Founder of MEDLIFE Dr. Nicholas Ellis delivered a lecture Sept. 30 his career in global health and the intersection of global health and the social determinants of health. Hosted by Cornell MEDLIFE and Phi Delta Epsilon, Ellis used personal anecdotes to inspire an audience of students with an interest in healthcare: “I want you to think about how to address larger systems through listening to people.”
MEDLIFE is an organization dedicated to providing equitable healthcare globally. The organization aims to address the gaps in healthcare infrastructure by partnering with local doctors, setting up mobile clinics and empowering students through fundraising and service learning trips.
“Our mission is to build a worldwide movement of empowering the poor in their fight to equal access to healthcare, education and a safe home. The vision being a world free of the constraints of poverty,” Ellis said.
As an undergrad, Ellis studied international development at McGill University and attended medical missions to Ecuador, where he witnessed “how poorly these medical missions were done by these organizations,” he said.
According to Ellis, on these short term missions, American doctors typically required the use of a translator, which introduced a linguistic barrier to care. Additionally, foreign doctors lacked an awareness of the local medical infrastructure. “The end result was that you would go down with good intentions and not be able to take care of sick people,” Ellis said.
Based on his prior experiences, Ellis structured MEDLIFE with the goal of transitioning away from the traditional methods of global health organizations. For example, rather than relying on foreign doctors, MEDLIFE focused its efforts on local doctors. These local doctors are better versed in the local language, cultural norms and existing medical infrastructure.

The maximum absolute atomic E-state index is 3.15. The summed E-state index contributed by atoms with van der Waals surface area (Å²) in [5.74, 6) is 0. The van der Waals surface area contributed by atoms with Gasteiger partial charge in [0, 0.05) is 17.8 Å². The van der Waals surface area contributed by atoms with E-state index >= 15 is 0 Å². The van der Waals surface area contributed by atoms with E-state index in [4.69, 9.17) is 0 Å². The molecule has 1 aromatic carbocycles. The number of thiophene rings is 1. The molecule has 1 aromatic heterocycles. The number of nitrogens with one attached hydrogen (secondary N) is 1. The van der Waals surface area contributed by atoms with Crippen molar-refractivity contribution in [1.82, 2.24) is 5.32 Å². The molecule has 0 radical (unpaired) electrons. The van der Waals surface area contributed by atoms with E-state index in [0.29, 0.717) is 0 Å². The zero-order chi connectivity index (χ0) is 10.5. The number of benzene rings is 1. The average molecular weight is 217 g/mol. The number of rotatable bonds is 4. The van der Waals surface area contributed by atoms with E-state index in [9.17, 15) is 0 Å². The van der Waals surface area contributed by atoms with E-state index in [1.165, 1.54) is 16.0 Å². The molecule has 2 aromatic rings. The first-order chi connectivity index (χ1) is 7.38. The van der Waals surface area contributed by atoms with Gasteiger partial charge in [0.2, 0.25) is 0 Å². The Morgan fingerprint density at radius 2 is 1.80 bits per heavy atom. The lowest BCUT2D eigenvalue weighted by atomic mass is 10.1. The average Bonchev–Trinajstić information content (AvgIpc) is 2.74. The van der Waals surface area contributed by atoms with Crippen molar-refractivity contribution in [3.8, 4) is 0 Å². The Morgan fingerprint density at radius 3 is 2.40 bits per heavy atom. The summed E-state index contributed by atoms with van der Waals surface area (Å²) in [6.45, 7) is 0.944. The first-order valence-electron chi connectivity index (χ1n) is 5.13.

While MEDLIFE focuses on three distinct sectors: medicine, education and development, they also put a large focus on philanthropy. “The entire endeavor is about taking away people’s pain and making the world a better place. There is nothing greater than that. It’s a true honor to be able to do that.” Ellis said.
When asked about his motivation in beginning a career in global health, Ellis addressed the value he saw in being a doctor: “You have to remember what an honor it is to take care of sick people and be dedicated to something ultimately that serves humanity and makes humanity a stronger thing.”
Ellis also emphasized the distinction between voluntourism and genuine aid. Recently, the concept of voluntourism has fallen victim to scrutiny, as many question who benefits from this act: the participants or those being given aid.
To remedy this disconnect in values, Ellis stressed the importance of communicating with local doctors they are working with to ensure their concerns are addressed.
“You have to ask people that are actually there if they care about that issue,” Ellis said. Often, he has found that the perceived issues of communities and the actual concerns of those people are not the same.
In his final remarks to the audience, Ellis stressed the importance of following a career path that students have some personal affinity toward, as “all of us have certain drivers in our lives and as you go through certain things resonate with you.”
“There are certain standards: regardless of whether you live in a slum of Peru or Maine or Texas, you are a human being, and you deserve certain benefits,” Ellis said.